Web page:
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NEW YORK— A protest against US im­mi­gra­tion pol­icy forced the evac­u­a­tion of the Statue of Lib­erty on the Fourth of July, with a group un­furl­ing a ban­ner from the pedestal and a woman hold­ing po­lice at bay for hours af­ter she climbed the base and sat by the statue’s robes.

The woman and at least six demon­stra­tors who dis­played the ban­ner were ar­rested, while the climb forced thou­sands of vis­i­tors to leave

the iconic Amer­i­can sym­bol on the na­tion’s birth­day.

About 30 me­ters (100 feet) above­ground, the woman en­gaged in a four-hour stand­off with po­lice be­fore two of­fi­cers climbed up to the base and went over to her.

With the dra­matic scene un­fold­ing on live television, she and the of­fi­cers edged care­fully around the statue to­ward a lad­der, and she climbed down about 8 me­ters (25 feet) to the mon­u­ment’s ob­ser­va­tion point and was taken into cus­tody.

As­cent wasn’t planned

The woman, Therese Ok­oumou, told po­lice she was protest­ing the sep­a­ra­tion of im­mi­grant chil­dren from par­ents who cross the US-Mex­ico border il­le­gally, ac­cord­ing to a fed­eral of­fi­cial who was briefed on what hap­pened but wasn’t au­tho­rized to dis­cuss it and spoke on the con­di­tion of anonymity.

The climber was among 40 demon­stra­tors who ear­lier un­furled a ban­ner call­ing for the abo­li­tion of the fed­eral gov­ern­ment’s chief im­mi­gra­tion en- force­ment agency, ac­cord­ing to Jay W. Walker, an or­ga­nizer with Rise and Re­sist, which ar­ranged the demon­stra­tion.

Walker said the other demon­stra­tors had no idea the woman would make the as­cent, which wasn’t part of the planned protest.

“We don’t know whether she had this planned be­fore she ever got to Lib­erty Is­land or whether it was a spur-of-the­mo­ment de­ci­sion,” Walker said.

Re­gard­less, he said he felt the pub­lic­ity would help the group’s cause.

‘Abol­ish I.C.E.’

A spokesper­son for the Na­tional Park Ser­vice, which runs the mon­u­ment, saw it dif­fer­ently.

“I feel re­ally sorry for those vis­i­tors to­day” who had to leave or couldn’t come, said spokesper­son Jerry Wil­lis.

“Peo­ple have the right to speak out. I don’t think they have the right to co-opt the Statue of Lib­erty to do it,” he added.

The climber as­cended from the ob­ser­va­tion point, Wil­lis said. Vis­i­tors were forced to leave Lib­erty Is­land hours be­fore its nor­mal 6:15 p.m. clos­ing time.

Ear­lier and far­ther be­low, at least six peo­ple were taken into cus­tody af­ter un­furl­ing a ban­ner that read “Abol­ish I.C.E.,” re­fer­ring to US Im­mi­gra­tion and Cus­toms En­force­ment, whose of­fi­cers ar­rest and de­port im­mi­grants who are in the US il­le­gally, among other du­ties.

Ac­cord­ing to Wil­lis, fed­eral reg­u­la­tions pro­hibit hang­ing ban­ners from the mon­u­ment.

Rise and Re­sist op­poses Pres­i­dent Don­ald Trump’s ad­min­is­tra­tion and advocates end­ing de­por­ta­tions and fam­ily sep­a­ra­tions at the border.

US At­tor­ney Gen­eral Jeff Ses­sions has said the pres­i­dent’s im­mi­gra­tion pol­icy is a step for­ward for pub­lic safety.

Zero-tol­er­ance pol­icy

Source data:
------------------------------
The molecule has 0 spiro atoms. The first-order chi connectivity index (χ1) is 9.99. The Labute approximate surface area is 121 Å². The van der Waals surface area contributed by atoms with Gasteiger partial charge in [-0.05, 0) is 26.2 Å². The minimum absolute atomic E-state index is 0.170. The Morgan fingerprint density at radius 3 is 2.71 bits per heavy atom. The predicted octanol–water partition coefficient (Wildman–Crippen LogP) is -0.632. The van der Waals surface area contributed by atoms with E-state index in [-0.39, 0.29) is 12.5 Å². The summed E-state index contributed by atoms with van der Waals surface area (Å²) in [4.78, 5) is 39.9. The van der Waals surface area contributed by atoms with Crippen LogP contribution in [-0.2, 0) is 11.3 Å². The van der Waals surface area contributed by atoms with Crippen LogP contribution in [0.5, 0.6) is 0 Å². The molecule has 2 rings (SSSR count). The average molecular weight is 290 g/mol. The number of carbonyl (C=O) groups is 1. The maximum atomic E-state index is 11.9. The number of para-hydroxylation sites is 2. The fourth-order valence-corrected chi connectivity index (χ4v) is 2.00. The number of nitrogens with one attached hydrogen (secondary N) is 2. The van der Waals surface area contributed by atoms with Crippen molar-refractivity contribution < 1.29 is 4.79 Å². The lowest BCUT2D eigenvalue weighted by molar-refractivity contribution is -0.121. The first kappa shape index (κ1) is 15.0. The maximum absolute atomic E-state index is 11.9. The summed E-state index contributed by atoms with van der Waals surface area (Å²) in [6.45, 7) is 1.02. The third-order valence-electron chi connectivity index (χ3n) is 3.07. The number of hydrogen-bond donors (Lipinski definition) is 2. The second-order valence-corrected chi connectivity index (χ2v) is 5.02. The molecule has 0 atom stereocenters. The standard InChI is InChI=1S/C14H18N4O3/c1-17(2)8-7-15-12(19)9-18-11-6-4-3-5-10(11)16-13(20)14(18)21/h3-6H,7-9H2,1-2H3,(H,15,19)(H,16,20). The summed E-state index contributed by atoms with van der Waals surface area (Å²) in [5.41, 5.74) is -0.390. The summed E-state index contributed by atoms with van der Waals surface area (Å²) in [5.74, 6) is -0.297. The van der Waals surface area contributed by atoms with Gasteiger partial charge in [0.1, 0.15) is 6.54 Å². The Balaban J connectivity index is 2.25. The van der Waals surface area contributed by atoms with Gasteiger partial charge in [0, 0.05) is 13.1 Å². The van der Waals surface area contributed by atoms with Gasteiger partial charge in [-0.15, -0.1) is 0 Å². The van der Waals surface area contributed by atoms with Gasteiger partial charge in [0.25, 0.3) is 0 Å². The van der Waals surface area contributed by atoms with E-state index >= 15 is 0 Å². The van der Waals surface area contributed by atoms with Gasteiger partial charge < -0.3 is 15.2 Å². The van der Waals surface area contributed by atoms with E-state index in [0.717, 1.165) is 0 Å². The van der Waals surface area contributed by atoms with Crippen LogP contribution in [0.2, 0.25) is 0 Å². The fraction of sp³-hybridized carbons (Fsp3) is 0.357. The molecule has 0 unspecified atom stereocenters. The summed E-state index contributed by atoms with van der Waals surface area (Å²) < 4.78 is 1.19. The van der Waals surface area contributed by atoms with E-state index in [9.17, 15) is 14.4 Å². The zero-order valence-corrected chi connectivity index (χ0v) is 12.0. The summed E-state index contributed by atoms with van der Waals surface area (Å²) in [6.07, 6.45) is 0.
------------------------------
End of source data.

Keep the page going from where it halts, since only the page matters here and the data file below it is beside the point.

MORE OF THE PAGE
Un­der Trump’s zero-tol­er­ance pol­icy, the gov­ern­ment has be­gun re­quir­ing border agents to ar­rest and prose­cute any­one caught en­ter­ing the coun­try il­le­gally.

That re­sulted in more than 2,000 chil­dren be­ing sep­a­rated from their par­ents within six weeks this spring.

Un­der pub­lic pres­sure, Trump later halted his pol­icy of tak­ing chil­dren from their de- tained par­ents.

A fed­eral judge in Cal­i­for­nia or­dered the Trump ad­min­is­tra­tion late last month to reunite the more than 2,000 chil­dren with their par­ents in 30 days.

“Abol­ish ICE” has be­come a ral­ly­ing cry at protests around the coun­try and for some Demo­cratic of­fice­hold­ers seek­ing to boost their pro­gres­sive cre­den­tials.

But Trump, a Repub­li­can, said on Twit­ter last week that abol­ish­ing ICE would “never hap­pen!”

Wel­com­ing sym­bol

The Statue of Lib­erty has long been a wel­com­ing sym­bol for im­mi­grants and refugees com­ing to Amer­ica. It also has been a set­ting for protests and other ac­tions that forced evac­u­a­tions.

In Fe­bru­ary, some­one hung a ban­ner read­ing “Refugees Wel­come” from the ob­ser­va­tion deck. The sign was taken down about an hour af­ter be­ing dis­cov­ered.

A year ear­lier, a West Vir­ginia man was sen­tenced to time served af­ter call­ing in a bomb threat that forced the evac­u­a­tion of Lib­erty Is­land, send­ing 3,200 peo­ple on boats back to lower Man­hat­tan and New Jer­sey.

In 2000, 12 peo­ple protest­ing the Navy’s use of the Puerto Ri­can Is­land of Vieques for bomb­ing ex­er­cises were ar­rested af­ter a man climbed out on the spires of the statue’s crown and at­tached flags and ban­ners to it.

 ??  ?? gal­ing! para s’yang si spider-man!
gal­ing! para s’yang si spider-man!
 ?? —REUTERS ?? SYM­BOLIC SET­TING The Statue of Lib­erty, which has long been a wel­com­ing sym­bol for im­mi­grants and refugees com­ing to Amer­ica, is the set­ting for protesters against US Pres­i­dent Don­ald Trump’s im­mi­gra­tion pol­icy.
—REUTERS SYM­BOLIC SET­TING The Statue of Lib­erty, which has long been a wel­com­ing sym­bol for im­mi­grants and refugees com­ing to Amer­ica, is the set­ting for protesters against US Pres­i­dent Don­ald Trump’s im­mi­gra­tion pol­icy.

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